The pointed, carrot-shaped dibber is a great sidekick in forming planting holes for seedlings or bulbs. There are several variations of the tool, including a straight, trowel, L-shaped, and T-handled dibber. Some feature calibrated rings indicating depth for the most accurate planting.
Edgers are used to—you guessed it—establish edges and borders in your soil by forming tidy, defined lines within garden beds or between the grass and walkways. With manual edgers, the bottom of the blade forms a semicircle and, like a shovel, the top features a lip for pressing down with your foot. After penetrating the soil, rock the tool back and forth, and repeat while moving down the line. If you have a lot of ground to cover, power edgers can be pulled across the landscape as it does the digging for you. Or, if you’re looking to set up a simple border around your garden, our Emerald Edge is a practical choice.
Rolling Lawn Aerator
If you’re striving to achieve a luscious lawn, there’s a lot of work required, but rolling lawn aerators can take on a little of the labor. Somewhat resembling an old-fashioned lawnmower, lawn rollers are pushed across the grass to help level the soil and settle newly sown seeds, quickening the germination process. They penetrate the soil to promote air, water, and nutrient flow to the roots. If lawn pests like moles can’t seem to get enough of playing your yard, lawn aerators can smooth out these bumps and blemishes. However, use this tool sparingly, as it can induce stress to your grass. When you do perform a roll-over, the dirt should be moist but not wet; soaked soil increases compaction, thus decreasing aeration (and the health of your lawn).
Types of rolling lawn aerators include manual rollers that you push yourself as well as large rollers you can pull with a utility vehicle. If one of these tools isn’t a frequent need or in your budget, check if your local hardware store offers the option to rent them out.
Stool and Knee Pads
It’s not your typical gardening device, but you can’t spell “stool” without “tool.” Take it easy on your back and knees with a padded garden kneeler/seat hybrid. Even well-oiled joints will squeak out in relief! If a collapsible stool isn’t your style, you can always opt for a pair of knee pads.
Expandable Garden Hose with Adjustable Spray Nozzle
A standard hose does the trick for some outdoor gardens, but if you use it on lots of different plants, a lightweight, expandable garden hose will prove easier to snake around the yard. Additionally, adjustable spray nozzles can be a lifesaver when it comes to more delicate or sensitive plants. Not only will you waste less water with control over the spray settings, but you’ll also be able to choose between misting and soaking your plants—or anything in between. After all, don’t you enjoy the luxury of adjustable showerheads? Your plants do, too.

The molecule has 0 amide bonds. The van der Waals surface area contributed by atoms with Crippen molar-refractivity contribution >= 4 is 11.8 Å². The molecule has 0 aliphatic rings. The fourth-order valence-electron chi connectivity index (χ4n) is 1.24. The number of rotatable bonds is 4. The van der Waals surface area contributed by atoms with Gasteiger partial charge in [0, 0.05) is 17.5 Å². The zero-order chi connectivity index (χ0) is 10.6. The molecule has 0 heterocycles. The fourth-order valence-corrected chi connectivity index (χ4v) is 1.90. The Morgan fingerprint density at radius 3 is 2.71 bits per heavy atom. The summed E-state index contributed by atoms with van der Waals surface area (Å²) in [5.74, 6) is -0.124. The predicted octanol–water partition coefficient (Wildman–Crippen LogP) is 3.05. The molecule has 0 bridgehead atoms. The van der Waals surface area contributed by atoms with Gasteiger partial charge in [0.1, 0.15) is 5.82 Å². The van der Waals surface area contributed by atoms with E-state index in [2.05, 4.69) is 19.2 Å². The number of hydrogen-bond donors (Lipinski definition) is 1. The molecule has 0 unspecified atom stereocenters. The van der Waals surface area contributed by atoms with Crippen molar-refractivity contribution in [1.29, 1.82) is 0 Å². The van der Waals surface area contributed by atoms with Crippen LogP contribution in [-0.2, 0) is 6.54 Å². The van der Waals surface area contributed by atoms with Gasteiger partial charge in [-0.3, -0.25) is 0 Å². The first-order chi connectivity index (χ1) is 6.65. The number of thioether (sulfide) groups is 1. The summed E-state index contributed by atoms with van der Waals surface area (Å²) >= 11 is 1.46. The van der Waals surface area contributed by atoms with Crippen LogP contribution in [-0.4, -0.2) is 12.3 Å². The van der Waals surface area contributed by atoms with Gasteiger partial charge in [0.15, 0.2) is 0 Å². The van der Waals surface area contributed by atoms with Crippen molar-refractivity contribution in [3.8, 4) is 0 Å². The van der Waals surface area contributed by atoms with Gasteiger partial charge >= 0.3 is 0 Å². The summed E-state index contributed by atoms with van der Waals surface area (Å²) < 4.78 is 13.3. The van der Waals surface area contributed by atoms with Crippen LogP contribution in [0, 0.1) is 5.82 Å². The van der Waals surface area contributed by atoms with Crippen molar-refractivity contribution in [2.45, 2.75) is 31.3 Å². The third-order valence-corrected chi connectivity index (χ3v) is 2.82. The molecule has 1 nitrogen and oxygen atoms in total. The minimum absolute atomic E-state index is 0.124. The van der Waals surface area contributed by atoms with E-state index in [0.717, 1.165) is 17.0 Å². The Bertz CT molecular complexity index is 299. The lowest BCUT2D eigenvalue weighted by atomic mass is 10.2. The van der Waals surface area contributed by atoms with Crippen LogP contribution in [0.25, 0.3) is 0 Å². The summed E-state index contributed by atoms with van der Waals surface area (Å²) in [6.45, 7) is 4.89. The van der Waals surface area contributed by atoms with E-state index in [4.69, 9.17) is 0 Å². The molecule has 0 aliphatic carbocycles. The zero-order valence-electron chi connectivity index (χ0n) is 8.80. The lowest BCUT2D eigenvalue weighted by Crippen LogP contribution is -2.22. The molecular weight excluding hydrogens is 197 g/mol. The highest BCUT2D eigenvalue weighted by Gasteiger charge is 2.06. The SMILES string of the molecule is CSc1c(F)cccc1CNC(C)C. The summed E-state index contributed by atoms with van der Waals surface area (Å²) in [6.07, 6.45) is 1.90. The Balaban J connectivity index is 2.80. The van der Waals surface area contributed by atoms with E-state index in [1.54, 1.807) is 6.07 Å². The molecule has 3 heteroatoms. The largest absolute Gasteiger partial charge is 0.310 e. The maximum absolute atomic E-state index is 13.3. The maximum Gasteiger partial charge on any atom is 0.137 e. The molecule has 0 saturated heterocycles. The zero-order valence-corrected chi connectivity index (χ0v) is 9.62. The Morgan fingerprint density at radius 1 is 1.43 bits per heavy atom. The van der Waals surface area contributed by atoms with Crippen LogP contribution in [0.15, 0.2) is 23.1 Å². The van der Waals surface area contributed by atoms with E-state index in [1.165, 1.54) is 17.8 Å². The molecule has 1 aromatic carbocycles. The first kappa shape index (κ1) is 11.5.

Cleaning and Storing Your Garden Tools for Winter
Depending on how brutal your winters are, each year, there’s likely a point at which you allow your garden—and garden tools—to hibernate. It’s wise to clean up your equipment before storing it away to prevent damage or further rust and to ensure it’s ready to go for next season.
Here are some sanitation and storage tips to keep in mind:
- Consider taking your tools apart to clean hard-to-reach spots.
- Rinse dirt off tools with a water hose, then dry with a cotton cloth.
- Thoroughly clean any tools with tines inside and out with water and a cloth or brush.
- For stubborn dirt and rust, scrub with steel wool, a bristle brush, or a thick cotton cloth.
- Use a file or stone to sharpen the blades of tools.
- Apply a light coat of oil to prevent rust.
- Motor oil, WD-40, or even vegetable oil are effective rust preventers because it insulates steel, preventing it from oxidizing.
- Oil can be applied to metal surfaces either by spraying or wiping it on with a rag.
- Hang tools by their handles on a wall in your shed or garage; this will keep them organized, out of the way, and protected from damage.
- For fuel-powered tools:
- Lubricate all lubrication fittings.
- Disconnect all batteries and spark plugs.
- Clean or replace any air filters.
- If storage will exceed 30 days, empty any tanks containing pump gasoline, as it deteriorates quickly.
- For edgers, trimmers, chainsaws, and tools with similar engines, empty the tank and run at an idle until all the fuel is used up.
- For lawnmowers, it’s generally recommended to add a fuel stabilizer to the tank instead of draining it. Run the engine to mix the stabilizer into the system, then fill the tank with fresh fuel; this prevents the accumulation of damaging water condensation during storage.
Expanding Your Gardening Toolbox with Jobe’s
At Jobe’s, we want to add to your toolbox by meeting you where you’re at in your gardening experience. Proper outdoor equipment is the first step to breaking ground on projects and paving the way to new possibilities. Whether you need a compost starter to enhance your soil quality or garden edging to divide up your plot, Jobe’s offers a comprehensive selection of trusted products to support your goals.